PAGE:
Although marketed as a homeopathic cold remedy, Zicam is not quite homeopathic. The 18th century German inventor of homeopathy, Samuel Hahnemann, believed in "vitalism," a spiritual essence that goes beyond physics or chemistry. This is by no means unusual; most people believe in spiritual or religious cures even today. "Medicine is most powerful," Hahnemann wrote, "when it communicates nothing material." Hahnemanns counter-intuitive solution was to eliminate the cure. This he did by sequential dilution. Alas, Loschmidt had not yet determined Avogadros number. To be certain that "nothing material" remained, Hahnemann typically used a dilution of 30C. That is, the substance was diluted to one part in 100, shaken (not stirred) and then diluted one part in 100 again, 30 times. This would exceed the dilution limit of the entire Earth, which is to say it's a meaningless result. Not so Zicam; the dilution is given on the package as only 2X; i.e., the X means the active ingredient, zinc, is diluted one part in 10, shaken, and diluted one part in 10 again. Now it's one part in 100. Compare that to Oscillococcinum, which is also marketed as a homeopathic cold remedy. The active ingredient is an extract of the liver of the Barbary duck at a ridiculous dilution of 200C. That would exceed the dilution limit of the entire visible universe and is thus totally meaningless. The average consumer is totally unaware that he's shelling out 10 bucks for a teaspoon of sugar.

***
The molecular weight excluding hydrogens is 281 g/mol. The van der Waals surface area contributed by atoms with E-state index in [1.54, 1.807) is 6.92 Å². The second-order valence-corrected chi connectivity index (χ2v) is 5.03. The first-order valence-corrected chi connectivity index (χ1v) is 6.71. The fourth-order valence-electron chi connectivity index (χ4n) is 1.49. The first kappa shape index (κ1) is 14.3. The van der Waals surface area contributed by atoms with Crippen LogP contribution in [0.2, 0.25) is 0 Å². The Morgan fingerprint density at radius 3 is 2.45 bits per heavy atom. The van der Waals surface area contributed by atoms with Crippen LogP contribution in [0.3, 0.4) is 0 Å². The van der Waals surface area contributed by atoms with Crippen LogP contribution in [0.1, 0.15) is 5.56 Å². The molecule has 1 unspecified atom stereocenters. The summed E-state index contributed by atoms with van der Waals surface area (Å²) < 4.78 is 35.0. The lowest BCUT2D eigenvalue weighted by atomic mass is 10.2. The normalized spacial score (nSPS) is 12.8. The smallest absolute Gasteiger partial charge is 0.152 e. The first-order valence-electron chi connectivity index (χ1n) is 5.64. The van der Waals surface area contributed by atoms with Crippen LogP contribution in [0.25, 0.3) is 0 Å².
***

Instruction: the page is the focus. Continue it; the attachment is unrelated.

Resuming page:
The case before the Court involves a class-action suit against Matrixx, the makers of Zicam, for failing to inform investors of reports that its main product might have caused some users to lose their sense of smell, a condition known as anosmia. Perhaps, but anosmia has many causes and true homeopathic remedies have no side effects, or any other effects, since the active ingredient has been completely diluted away. But in Zicam the active ingredient, zinc, should be detectable by conventional means. In a brief explaining why Matrix did not feel obliged to report complaints of anosmia from users of Zicam, the company lawyer drew an analogy with old rumors that the Procter & Gamble logo had satanic links. The logo, consisted of a bearded man's face on the Crescent moon surrounded by 13 stars. It was said to be a satanic distortion of the heavenly symbol alluded to in Revelation 12:1. The flowing beard meets the surrounding circle with three curls that were said to be a mirror image of the number 666, the number of the beast. The foolish rumor damaged the P&G image and was withdrawn. Matrixx used the example to argue that there is no disclosure obligation on how "ignorant or paranoid people might react to false information." I would argue however that ignorant or paranoid is a reasonable description of anyone who buys a homeopathic product. The government position is that negative stories, even [if] they're based on superstitious nonsense, should be disclosed to investors. According to the New York Times, Justice Scalia disagreed, saying it would hold companies to irrational standards. Standards? We're talking about a company that is marketing fraudulent medicine to a gullible public. Inform the investors by all means, but first inform the public. - Bob Park
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